With the first half of the year already behind us, it is a good time to look back at the top stories and storylines from the first six months of 2010.
A common occurrence among this patient population, urinary tract infection causes significant morbidity and mortality.
Alternative Meds Update
An estimated 50% of colon cancers and 30% of breast cancers could be prevented with adequate levels of
The typical American diet may not provide all the nutrients needed for good health. You can help patients eat their way to a better life.
Symptoms of fatigue and history of breast cancer raise clinicians’ concerns over development of a new primary cancer. Ms. Q, a 70-year-old retired clinician, presented with a six-month history of weight loss (30 lb), falling down, fatigue, anorexia, low-grade fevers, and bloody stools. Her medical history was significant for mitral valve prolapse; infective endocarditis (IE)…
Most cysts, tumors, and other lesions can be diagnosed and even treated in your office. A trio of experts provides step-by-step guidance. This is the second of a two-part series. Part 1 appeared in the March issue. Primary-care clinicians are frequently the first medical professionals to examine patients with bumps and abnormal wounds around the…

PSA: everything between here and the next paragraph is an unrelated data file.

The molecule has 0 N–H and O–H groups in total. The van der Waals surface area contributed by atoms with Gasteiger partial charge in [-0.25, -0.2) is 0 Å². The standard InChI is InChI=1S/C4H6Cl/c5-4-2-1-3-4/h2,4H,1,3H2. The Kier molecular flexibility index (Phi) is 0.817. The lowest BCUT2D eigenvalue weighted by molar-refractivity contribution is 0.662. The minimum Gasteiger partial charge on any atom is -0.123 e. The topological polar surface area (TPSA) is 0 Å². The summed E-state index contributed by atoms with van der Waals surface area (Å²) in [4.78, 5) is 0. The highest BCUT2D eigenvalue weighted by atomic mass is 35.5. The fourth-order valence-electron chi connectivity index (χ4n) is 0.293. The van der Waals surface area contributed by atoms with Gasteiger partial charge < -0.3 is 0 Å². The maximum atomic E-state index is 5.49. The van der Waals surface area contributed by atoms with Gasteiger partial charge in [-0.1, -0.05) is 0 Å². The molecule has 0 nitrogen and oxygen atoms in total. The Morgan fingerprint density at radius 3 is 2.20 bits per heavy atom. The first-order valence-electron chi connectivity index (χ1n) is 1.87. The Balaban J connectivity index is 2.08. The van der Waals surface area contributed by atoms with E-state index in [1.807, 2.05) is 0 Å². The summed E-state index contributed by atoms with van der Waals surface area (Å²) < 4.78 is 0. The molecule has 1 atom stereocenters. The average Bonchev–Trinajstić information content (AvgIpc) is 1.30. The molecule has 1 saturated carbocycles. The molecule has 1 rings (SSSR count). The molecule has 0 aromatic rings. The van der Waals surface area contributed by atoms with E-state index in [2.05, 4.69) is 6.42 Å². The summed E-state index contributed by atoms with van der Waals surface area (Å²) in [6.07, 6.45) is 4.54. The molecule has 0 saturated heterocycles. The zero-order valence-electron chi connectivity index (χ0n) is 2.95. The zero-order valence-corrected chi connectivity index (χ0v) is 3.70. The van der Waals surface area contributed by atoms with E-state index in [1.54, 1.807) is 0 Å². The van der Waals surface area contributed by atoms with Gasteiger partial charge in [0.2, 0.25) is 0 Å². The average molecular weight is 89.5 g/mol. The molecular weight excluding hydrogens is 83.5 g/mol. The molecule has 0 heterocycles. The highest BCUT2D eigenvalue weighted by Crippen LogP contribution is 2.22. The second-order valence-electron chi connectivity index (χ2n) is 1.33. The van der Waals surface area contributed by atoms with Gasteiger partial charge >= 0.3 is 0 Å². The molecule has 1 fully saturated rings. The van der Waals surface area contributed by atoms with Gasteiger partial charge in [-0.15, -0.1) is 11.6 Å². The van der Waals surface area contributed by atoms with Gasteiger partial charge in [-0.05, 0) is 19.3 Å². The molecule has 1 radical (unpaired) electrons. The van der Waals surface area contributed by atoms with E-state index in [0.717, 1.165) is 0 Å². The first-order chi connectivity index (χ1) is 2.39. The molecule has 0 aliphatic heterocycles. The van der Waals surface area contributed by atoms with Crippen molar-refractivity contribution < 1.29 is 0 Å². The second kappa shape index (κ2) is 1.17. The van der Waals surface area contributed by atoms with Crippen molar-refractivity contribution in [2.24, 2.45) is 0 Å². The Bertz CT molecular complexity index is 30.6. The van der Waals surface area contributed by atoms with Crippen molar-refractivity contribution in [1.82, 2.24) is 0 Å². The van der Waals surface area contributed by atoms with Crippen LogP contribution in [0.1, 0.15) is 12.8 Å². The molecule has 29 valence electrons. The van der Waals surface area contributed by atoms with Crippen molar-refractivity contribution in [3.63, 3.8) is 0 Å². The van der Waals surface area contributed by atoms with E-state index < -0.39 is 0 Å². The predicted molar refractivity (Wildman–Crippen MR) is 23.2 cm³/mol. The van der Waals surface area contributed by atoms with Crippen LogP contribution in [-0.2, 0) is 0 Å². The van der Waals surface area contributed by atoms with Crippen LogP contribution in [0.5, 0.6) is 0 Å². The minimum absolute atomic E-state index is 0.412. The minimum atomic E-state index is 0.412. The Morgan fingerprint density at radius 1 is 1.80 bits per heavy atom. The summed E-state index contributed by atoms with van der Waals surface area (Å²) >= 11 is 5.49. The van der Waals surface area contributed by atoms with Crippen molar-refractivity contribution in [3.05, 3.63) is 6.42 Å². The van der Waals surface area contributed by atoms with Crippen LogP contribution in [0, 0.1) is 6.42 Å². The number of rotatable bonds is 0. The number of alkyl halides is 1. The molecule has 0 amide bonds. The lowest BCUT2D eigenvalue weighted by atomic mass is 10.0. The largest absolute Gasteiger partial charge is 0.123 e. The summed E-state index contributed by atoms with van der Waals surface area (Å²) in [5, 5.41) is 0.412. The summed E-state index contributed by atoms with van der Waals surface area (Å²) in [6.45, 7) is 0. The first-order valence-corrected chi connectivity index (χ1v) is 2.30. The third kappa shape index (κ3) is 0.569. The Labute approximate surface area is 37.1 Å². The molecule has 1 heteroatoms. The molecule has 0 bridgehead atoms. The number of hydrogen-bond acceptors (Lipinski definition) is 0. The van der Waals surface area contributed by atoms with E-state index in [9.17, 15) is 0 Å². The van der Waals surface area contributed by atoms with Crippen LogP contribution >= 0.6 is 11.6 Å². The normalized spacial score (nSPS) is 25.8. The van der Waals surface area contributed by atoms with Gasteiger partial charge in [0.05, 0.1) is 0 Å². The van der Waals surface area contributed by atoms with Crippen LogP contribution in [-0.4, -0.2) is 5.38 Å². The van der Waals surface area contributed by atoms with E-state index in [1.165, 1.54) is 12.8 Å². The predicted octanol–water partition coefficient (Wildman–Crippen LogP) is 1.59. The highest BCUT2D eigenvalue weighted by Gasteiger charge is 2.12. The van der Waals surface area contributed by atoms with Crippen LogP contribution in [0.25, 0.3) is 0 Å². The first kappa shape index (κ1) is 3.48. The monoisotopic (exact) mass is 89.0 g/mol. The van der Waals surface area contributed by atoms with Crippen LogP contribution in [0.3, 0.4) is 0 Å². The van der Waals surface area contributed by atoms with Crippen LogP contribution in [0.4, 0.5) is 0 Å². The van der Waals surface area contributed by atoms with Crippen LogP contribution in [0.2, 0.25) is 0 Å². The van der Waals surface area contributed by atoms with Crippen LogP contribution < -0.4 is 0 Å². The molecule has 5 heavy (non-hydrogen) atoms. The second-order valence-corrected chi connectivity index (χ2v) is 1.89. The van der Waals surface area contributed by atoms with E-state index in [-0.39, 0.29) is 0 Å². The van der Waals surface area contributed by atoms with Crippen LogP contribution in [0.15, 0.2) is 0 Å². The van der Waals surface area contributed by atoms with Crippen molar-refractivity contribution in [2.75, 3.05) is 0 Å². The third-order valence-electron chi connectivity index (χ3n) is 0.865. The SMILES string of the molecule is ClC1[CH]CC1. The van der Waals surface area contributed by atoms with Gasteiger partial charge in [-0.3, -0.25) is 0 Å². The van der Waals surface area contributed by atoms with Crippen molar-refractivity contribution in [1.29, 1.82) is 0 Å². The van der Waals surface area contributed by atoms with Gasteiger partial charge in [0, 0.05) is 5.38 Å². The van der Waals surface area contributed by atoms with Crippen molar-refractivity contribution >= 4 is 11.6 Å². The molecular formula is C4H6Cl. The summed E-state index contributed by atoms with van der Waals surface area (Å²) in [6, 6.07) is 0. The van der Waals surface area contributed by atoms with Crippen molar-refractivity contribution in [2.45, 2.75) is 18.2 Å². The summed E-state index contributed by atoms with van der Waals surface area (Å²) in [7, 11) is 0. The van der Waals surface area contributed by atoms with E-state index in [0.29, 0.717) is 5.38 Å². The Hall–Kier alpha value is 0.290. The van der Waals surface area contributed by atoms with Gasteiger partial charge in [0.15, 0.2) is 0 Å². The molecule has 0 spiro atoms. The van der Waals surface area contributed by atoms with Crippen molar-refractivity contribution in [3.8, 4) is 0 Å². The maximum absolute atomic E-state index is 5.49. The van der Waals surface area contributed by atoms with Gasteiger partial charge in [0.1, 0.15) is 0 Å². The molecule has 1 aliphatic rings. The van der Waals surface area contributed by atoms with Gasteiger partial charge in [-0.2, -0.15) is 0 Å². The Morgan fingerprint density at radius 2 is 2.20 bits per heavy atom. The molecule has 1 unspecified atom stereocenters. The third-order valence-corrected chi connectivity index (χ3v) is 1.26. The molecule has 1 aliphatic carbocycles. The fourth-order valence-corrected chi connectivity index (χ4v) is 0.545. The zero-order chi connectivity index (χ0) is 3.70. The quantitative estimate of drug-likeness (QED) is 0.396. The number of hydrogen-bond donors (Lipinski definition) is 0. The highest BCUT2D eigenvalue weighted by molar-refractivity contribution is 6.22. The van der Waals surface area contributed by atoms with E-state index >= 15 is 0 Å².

As little as 1 mg/day of finasteride can seriously distort results of prostate-specific antigen (PSA) testing, a study shows. That’s the dosage of Propecia used by more than 4 million men to treat male-pattern baldness, and shown by the study to lower serum PSA concentrations by as much as half. Finasteride is also sold as…
The patient, who had rectal bleeding, wasn’t seen by a specialist for four months. But whose fault was that? Mr. H was an experienced physician assistant in a family-practice clinic. He was mainly responsible for routine follow-ups with adults who had chronic diseases, such as diabetes and hypertension. One day, a 65-year-old man with both…
Patients with unspecified skin conditions pose a challenge to primary-care clinicians. The solution: know the diagnostic possibilities.
The patient whose prostate-specific antigen (PSA) level went from 6.1 ng/mL to 4.76 after two weeks of antibiotic therapy (Item 98-11) now has a PSA of 2.89, despite the fact that he received no additional antibiotics. (The absence of cancer was confirmed by a negative biopsy; prostatitis was postulated but never formally diagnosed.) He takes…